Umbrella Student Activist Encounters Hong Kong Gov’t Travel Blacklist

January 5, 2015 Updated: January 6, 2015

A Hong Kong student group protest leader hears about a government travel “blacklist” while trying to fly home from a holiday in Taiwan.

In a Facebook post on Jan. 4, Eason Chung, a key member of the Hong Kong Federation of Students (HKFS), said he couldn’t clear the boarding gate in Taipei for a Cathay Pacific flight after his boarding pass was scanned. 

While Cathay Pacific staff discussed his problem, Chung overheard the word “blacklist.” Chung asked the airliner staff about the “blacklist” after he was cleared for boarding, and was told that the information on their system on him was from the Hong Kong government.

In response to an inquiry by Hong Kong publication Ming Pao, Cathay Pacific said the company doesn’t comment on individual cases and apologizes for inconveniencing Chung. 

This isn’t the first time Chung and others have been denied entry into Chinese territory since the pro-democracy Umbrella Movement started on Sept. 28.

On Nov. 15 last year, HKFS leaders Alex Chow, Nathan Law, and Eason Chung were told by Cathay Pacific staff at the Hong Kong International Airport that their mainland entry permits had been refused. The trio were trying to fly to Beijing to secure a dialogue with Chinese officials on the issue of granting fuller democracy in Hong Kong.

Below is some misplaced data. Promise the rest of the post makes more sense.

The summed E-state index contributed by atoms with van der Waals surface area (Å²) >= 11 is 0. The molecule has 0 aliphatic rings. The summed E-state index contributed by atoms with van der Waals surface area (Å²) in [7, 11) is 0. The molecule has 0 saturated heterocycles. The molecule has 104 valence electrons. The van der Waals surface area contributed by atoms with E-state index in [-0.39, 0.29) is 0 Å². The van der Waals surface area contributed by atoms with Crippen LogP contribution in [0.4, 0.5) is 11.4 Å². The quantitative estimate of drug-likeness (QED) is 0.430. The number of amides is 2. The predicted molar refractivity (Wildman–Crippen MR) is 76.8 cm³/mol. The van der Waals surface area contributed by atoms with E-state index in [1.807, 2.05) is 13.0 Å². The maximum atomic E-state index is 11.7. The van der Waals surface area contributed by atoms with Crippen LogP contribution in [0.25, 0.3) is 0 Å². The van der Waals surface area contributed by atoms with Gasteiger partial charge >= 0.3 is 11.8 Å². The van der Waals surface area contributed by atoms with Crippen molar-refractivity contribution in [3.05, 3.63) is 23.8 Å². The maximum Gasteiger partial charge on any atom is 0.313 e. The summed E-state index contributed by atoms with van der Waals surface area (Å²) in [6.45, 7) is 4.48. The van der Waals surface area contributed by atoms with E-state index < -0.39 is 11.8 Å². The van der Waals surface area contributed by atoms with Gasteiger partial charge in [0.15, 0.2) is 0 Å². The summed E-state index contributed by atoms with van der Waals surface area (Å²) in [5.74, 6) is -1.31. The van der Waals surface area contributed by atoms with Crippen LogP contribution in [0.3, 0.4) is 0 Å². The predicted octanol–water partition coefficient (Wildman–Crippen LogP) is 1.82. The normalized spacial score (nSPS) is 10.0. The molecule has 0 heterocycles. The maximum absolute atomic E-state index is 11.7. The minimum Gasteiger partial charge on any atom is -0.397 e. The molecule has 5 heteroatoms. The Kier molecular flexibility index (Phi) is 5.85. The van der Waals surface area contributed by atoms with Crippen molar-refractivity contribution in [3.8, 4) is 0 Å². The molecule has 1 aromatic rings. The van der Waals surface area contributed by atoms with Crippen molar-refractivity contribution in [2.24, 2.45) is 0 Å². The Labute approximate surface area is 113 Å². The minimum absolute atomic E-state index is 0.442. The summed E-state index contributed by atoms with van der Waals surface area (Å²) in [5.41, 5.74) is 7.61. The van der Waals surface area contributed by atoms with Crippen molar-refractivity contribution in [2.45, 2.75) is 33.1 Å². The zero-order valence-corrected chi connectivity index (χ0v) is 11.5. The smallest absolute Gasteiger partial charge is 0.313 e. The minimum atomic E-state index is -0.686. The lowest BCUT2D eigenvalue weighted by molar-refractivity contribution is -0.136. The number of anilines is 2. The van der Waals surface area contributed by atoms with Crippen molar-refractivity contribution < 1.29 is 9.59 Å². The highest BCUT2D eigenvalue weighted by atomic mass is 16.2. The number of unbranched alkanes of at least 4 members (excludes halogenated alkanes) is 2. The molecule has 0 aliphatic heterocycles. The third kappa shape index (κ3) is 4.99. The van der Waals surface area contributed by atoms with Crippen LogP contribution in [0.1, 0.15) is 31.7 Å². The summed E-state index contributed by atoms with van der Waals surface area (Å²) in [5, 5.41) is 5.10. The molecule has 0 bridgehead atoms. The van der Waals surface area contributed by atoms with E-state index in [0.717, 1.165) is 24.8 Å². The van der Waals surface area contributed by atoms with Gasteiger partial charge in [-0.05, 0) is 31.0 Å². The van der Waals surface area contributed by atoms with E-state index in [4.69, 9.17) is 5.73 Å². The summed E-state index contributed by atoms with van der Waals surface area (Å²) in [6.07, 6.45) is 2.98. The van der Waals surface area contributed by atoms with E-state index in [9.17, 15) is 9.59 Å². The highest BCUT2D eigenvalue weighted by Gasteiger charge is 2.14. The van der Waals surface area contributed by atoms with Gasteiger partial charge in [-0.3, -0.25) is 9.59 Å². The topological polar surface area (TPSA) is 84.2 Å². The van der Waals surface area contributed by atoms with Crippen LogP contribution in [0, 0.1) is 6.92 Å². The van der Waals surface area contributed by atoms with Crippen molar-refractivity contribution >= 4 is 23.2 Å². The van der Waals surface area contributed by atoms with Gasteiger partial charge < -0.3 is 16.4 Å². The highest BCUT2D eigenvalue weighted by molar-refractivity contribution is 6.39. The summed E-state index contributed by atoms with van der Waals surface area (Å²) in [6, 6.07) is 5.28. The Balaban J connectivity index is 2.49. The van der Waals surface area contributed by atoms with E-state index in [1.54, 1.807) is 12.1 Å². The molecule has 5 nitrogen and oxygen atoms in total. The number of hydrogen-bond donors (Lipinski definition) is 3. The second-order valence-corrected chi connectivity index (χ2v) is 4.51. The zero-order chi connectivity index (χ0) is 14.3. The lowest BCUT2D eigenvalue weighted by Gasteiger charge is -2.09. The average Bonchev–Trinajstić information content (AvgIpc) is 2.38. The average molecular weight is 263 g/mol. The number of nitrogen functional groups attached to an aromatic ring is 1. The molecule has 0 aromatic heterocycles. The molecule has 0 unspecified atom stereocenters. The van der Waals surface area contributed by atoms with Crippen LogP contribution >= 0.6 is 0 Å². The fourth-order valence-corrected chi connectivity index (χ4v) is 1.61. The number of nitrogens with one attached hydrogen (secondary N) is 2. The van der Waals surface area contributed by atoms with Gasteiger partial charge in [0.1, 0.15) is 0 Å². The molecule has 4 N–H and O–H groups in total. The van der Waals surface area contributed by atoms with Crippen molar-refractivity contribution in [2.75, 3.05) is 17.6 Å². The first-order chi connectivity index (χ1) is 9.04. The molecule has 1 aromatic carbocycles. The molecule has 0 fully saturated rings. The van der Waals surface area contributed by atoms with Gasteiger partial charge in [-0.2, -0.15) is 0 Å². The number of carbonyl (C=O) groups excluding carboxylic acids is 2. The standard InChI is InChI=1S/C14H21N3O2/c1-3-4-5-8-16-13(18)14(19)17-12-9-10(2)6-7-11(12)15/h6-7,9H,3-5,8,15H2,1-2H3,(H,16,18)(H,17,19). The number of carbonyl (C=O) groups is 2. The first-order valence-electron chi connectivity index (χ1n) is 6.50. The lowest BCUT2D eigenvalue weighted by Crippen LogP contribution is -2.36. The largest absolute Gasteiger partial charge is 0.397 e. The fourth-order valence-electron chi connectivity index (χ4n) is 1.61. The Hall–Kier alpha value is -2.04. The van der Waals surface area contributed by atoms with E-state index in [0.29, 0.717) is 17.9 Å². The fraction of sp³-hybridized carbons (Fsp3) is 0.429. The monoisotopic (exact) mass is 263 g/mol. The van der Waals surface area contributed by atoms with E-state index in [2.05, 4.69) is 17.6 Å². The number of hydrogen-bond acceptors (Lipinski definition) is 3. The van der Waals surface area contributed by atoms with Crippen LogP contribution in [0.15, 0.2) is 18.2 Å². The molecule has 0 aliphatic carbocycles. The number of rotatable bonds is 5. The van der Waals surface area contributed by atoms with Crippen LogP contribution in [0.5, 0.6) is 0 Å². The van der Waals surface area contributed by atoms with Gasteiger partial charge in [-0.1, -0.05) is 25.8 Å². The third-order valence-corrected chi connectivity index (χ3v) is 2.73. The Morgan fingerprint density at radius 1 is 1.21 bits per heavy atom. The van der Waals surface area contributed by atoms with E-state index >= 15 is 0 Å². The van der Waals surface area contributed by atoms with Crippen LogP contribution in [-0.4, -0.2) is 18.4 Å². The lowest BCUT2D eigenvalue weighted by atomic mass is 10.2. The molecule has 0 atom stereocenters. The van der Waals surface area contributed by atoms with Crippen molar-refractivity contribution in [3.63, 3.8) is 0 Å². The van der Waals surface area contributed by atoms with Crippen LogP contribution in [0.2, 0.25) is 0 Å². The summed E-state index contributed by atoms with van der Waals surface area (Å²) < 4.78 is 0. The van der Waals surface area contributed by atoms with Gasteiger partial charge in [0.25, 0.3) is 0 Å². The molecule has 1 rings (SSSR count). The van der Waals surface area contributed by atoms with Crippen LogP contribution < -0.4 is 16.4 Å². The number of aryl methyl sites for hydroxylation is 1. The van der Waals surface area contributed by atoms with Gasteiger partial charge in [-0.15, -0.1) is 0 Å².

The next day, Hong Kong media reported that the Chinese regime has a list of over 500 Hong Kong students from various student organizations that should be stopped from crossing the border into mainland China. This news caused a stir in Hong Kong because it raised questions about whether the Hong Kong government is keeping tabs on pro-democracy groups and passing the information on to Chinese authorities.

At least twenty local college students have tried to verify the blacklist by entering China on Nov. 25, according to the Chinese language Epoch Times. Only three made it pass customs that day.

Hong Kong pro-democracy lawmakers and activists were also prevented from entering Macau when Chinese leader Xi Jinping visited the city to celebrate the fifteenth anniversary of its return to the mainland. Interestingly, people with identical or similar sounding names to Hong Kong activists were barred from Macau that day, including a one-year-old baby.

Eason Chung’s Taiwan incident, however, marks the first time the Hong Kong government is alleged to have a travel ban list.

When asked to comment by Ming Pao, the Hong Kong government said they won’t discuss individual cases, and added that neither the Security Bureau nor immigrations has a travel “blacklist.”